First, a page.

Meaning  The findings suggest that a mindset of optimism is associated with lower cardiovascular risk and that promotion of optimism and reduction in pessimism may be important for preventive health.

Abstract
Importance  Optimism and pessimism can be easily measured and are potentially modifiable mindsets that may be associated with cardiovascular risk and all-cause mortality.

Objective  To conduct a meta-analysis and systematic review of the association between optimism and risk for future cardiovascular events and all-cause mortality.

Data Sources and Study Selection  PubMed, Scopus, and PsycINFO electronic databases were systematically searched from inception through July 2, 2019, to identify all cohort studies investigating the association between optimism and pessimism and cardiovascular events and/or all-cause mortality by using the following Medical Subject Heading terms: optimism, optimistic explanatory style, pessimism, outcomes, endpoint, mortality, death, cardiovascular events, stroke, coronary artery disease, coronary heart disease, ischemic heart disease, and cardiovascular disease.

Data Extraction and Synthesis  Data were screened and extracted independently by 2 investigators (A.R. and C.B.). Adjusted effect estimates were used, and pooled analysis was performed using the Hartung-Knapp-Sidik-Jonkman random-effects model. Sensitivity and subgroup analyses were performed to assess the robustness of the findings. The Meta-analysis of Observational Studies in Epidemiology (MOOSE) reporting guideline was followed.

Main Outcomes and Measures  Cardiovascular events included a composite of fatal cardiovascular mortality, nonfatal myocardial infarction, stroke, and/or new-onset angina. All-cause mortality was assessed as a separate outcome.

Results  The search yielded 15 studies comprising 229 391 participants of which 10 studies reported data on cardiovascular events and 9 studies reported data on all-cause mortality. The mean follow-up period was 13.8 years (range, 2-40 years). On pooled analysis, optimism was significantly associated with a decreased risk of cardiovascular events (relative risk, 0.65; 95% CI, 0.51-0.78; P < .001), with high heterogeneity in the analysis (I2 = 87.4%). Similarly, optimism was significantly associated with a lower risk of all-cause mortality (relative risk, 0.86; 95% CI, 0.80-0.92; P < .001), with moderate heterogeneity (I2 = 73.2%). Subgroup analyses by methods for assessment, follow-up duration, sex, and adjustment for depression and other potential confounders yielded similar results.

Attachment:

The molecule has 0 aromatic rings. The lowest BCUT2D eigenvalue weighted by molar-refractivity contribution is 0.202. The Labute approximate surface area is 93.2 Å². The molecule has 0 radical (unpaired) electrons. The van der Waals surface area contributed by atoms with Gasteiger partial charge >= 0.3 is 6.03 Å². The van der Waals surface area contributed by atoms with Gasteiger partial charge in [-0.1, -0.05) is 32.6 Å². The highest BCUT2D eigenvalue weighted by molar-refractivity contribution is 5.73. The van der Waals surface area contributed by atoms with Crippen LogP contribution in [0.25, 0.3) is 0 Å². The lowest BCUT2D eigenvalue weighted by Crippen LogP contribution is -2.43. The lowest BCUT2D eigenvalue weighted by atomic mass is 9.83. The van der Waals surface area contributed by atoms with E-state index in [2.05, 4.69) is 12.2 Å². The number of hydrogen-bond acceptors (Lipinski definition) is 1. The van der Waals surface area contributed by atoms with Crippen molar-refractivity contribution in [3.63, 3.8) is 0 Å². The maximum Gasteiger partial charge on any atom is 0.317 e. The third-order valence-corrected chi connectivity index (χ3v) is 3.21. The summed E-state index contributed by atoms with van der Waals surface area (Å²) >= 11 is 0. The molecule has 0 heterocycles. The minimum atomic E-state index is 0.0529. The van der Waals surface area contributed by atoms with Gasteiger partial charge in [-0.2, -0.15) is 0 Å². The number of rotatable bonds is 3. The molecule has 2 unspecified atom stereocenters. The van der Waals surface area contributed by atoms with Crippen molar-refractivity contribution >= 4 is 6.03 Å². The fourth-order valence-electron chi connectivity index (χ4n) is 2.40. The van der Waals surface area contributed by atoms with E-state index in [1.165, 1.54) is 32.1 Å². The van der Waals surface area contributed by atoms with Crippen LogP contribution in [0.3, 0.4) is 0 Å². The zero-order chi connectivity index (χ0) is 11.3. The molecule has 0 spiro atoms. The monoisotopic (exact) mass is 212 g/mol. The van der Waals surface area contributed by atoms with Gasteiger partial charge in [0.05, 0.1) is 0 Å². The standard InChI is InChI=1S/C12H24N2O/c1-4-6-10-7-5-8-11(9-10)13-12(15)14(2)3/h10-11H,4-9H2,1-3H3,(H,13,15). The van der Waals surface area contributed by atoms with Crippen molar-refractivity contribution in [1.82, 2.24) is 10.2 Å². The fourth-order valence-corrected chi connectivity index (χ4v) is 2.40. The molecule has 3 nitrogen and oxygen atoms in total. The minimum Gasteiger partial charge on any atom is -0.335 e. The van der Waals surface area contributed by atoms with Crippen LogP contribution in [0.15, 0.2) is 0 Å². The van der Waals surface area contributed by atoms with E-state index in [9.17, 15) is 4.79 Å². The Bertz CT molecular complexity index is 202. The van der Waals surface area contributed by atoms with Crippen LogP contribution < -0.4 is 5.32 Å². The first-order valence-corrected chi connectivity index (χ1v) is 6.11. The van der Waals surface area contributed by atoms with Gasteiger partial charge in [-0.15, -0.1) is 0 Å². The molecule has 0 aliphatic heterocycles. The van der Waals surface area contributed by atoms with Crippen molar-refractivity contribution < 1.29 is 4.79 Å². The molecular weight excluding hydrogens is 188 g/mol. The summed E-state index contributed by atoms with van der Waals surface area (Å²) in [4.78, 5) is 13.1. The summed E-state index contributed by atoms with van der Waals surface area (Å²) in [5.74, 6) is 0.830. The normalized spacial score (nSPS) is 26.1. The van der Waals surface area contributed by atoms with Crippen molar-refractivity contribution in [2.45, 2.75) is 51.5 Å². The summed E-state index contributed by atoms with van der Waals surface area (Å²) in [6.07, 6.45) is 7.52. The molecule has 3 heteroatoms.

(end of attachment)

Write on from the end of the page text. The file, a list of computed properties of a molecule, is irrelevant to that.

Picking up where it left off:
Conclusions and Relevance  The findings suggest that optimism is associated with a lower risk of cardiovascular events and all-cause mortality. Future studies should seek to better define the biobehavioral mechanisms underlying this association and evaluate the potential benefit of interventions designed to promote optimism or reduce pessimism.


Introduction

Extensive evidence has demonstrated an association between negative emotions, social factors, and certain chronic stress conditions and adverse cardiac outcomes.1 Less well studied has been the potential association between positive and negative mindsets and cardiac risk. Such research is of interest because mind-sets are potentially modifiable, thus making them a novel relevant target for clinical intervention. One such mindset is an individual’s level of optimism, commonly defined as the tendency to think that good things will happen in the future.2 Empirical studies have long indicated that more optimistic individuals are more likely to succeed at work and in school, sports, politics, relationships, and other forms of life endeavors.3,4 A more recent study also reported positive associations between optimism and a range of favorable physical health outcomes.5 Nevertheless, the assessment of optimism and pessimism in cardiac medical practice is uncommon. In 2001, Kubzansky and colleagues6 reported the first study, to our knowledge, to find an association between higher optimism and a lower risk for specific cardiac outcomes, including angina, myocardial infarction, and cardiac death. They showed effects of optimism beyond those of depression or other forms of psychological distress, a critical finding because a concern about such findings is that they simply reflect the absence of depression rather than active effects of optimism. Since then, similar findings have been described in other studies,7-20 and most studies considered depression or distress as a potential confounder. To consider these findings more systematically, we conducted a meta-analysis of studies that have assessed the association between optimism and pessimism and adverse cardiac outcomes. Our goals were to evaluate the magnitude of this association, the consistency of results among reported studies, the influence of potential confounders, and the quality of the reported literature.